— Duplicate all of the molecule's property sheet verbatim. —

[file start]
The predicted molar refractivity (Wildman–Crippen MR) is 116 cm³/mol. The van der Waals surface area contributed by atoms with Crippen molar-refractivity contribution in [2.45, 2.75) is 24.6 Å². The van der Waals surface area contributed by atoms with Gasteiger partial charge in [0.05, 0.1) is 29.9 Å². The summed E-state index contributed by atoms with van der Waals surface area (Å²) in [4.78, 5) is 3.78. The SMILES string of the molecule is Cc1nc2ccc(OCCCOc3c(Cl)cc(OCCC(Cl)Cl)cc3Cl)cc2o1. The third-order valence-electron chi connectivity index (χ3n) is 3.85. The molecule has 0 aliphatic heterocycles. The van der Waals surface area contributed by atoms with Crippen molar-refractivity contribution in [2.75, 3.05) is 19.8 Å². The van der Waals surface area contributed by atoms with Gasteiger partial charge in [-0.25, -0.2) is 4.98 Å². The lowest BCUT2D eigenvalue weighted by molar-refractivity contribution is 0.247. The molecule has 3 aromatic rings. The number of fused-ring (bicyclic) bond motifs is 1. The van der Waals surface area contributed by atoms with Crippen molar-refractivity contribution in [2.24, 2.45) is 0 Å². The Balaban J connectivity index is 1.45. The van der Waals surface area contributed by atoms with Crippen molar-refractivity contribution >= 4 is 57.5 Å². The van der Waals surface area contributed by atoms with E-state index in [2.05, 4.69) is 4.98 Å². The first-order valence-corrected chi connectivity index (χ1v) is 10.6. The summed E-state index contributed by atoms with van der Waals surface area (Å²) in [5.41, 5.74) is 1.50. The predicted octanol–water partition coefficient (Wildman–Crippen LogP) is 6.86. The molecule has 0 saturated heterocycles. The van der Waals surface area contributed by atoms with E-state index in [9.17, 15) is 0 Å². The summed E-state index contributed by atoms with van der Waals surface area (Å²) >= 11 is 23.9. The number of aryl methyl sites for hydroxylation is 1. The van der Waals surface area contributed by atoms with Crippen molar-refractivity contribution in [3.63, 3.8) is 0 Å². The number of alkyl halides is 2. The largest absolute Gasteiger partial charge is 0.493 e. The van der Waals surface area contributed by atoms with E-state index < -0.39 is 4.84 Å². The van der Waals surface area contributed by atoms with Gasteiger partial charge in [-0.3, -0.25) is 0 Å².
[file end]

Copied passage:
The predicted molar refractivity (Wildman–Crippen MR) is 116 cm³/mol. The van der Waals surface area contributed by atoms with Crippen molar-refractivity contribution in [2.45, 2.75) is 24.6 Å². The van der Waals surface area contributed by atoms with Gasteiger partial charge in [0.05, 0.1) is 29.9 Å². The summed E-state index contributed by atoms with van der Waals surface area (Å²) in [4.78, 5) is 3.78. The SMILES string of the molecule is Cc1nc2ccc(OCCCOc3c(Cl)cc(OCCC(Cl)Cl)cc3Cl)cc2o1. The third-order valence-electron chi connectivity index (χ3n) is 3.85. The molecule has 0 aliphatic heterocycles. The van der Waals surface area contributed by atoms with Crippen molar-refractivity contribution in [2.75, 3.05) is 19.8 Å². The van der Waals surface area contributed by atoms with Gasteiger partial charge in [-0.25, -0.2) is 4.98 Å². The lowest BCUT2D eigenvalue weighted by molar-refractivity contribution is 0.247. The molecule has 3 aromatic rings. The number of fused-ring (bicyclic) bond motifs is 1. The van der Waals surface area contributed by atoms with Crippen molar-refractivity contribution in [2.24, 2.45) is 0 Å². The Balaban J connectivity index is 1.45. The van der Waals surface area contributed by atoms with Crippen molar-refractivity contribution >= 4 is 57.5 Å². The van der Waals surface area contributed by atoms with E-state index in [2.05, 4.69) is 4.98 Å². The first-order valence-corrected chi connectivity index (χ1v) is 10.6. The summed E-state index contributed by atoms with van der Waals surface area (Å²) in [5.41, 5.74) is 1.50. The predicted octanol–water partition coefficient (Wildman–Crippen LogP) is 6.86. The molecule has 0 saturated heterocycles. The van der Waals surface area contributed by atoms with E-state index in [9.17, 15) is 0 Å². The summed E-state index contributed by atoms with van der Waals surface area (Å²) >= 11 is 23.9. The number of aryl methyl sites for hydroxylation is 1. The van der Waals surface area contributed by atoms with Crippen molar-refractivity contribution in [3.63, 3.8) is 0 Å². The number of alkyl halides is 2. The largest absolute Gasteiger partial charge is 0.493 e. The van der Waals surface area contributed by atoms with E-state index < -0.39 is 4.84 Å². The van der Waals surface area contributed by atoms with Gasteiger partial charge in [-0.3, -0.25) is 0 Å².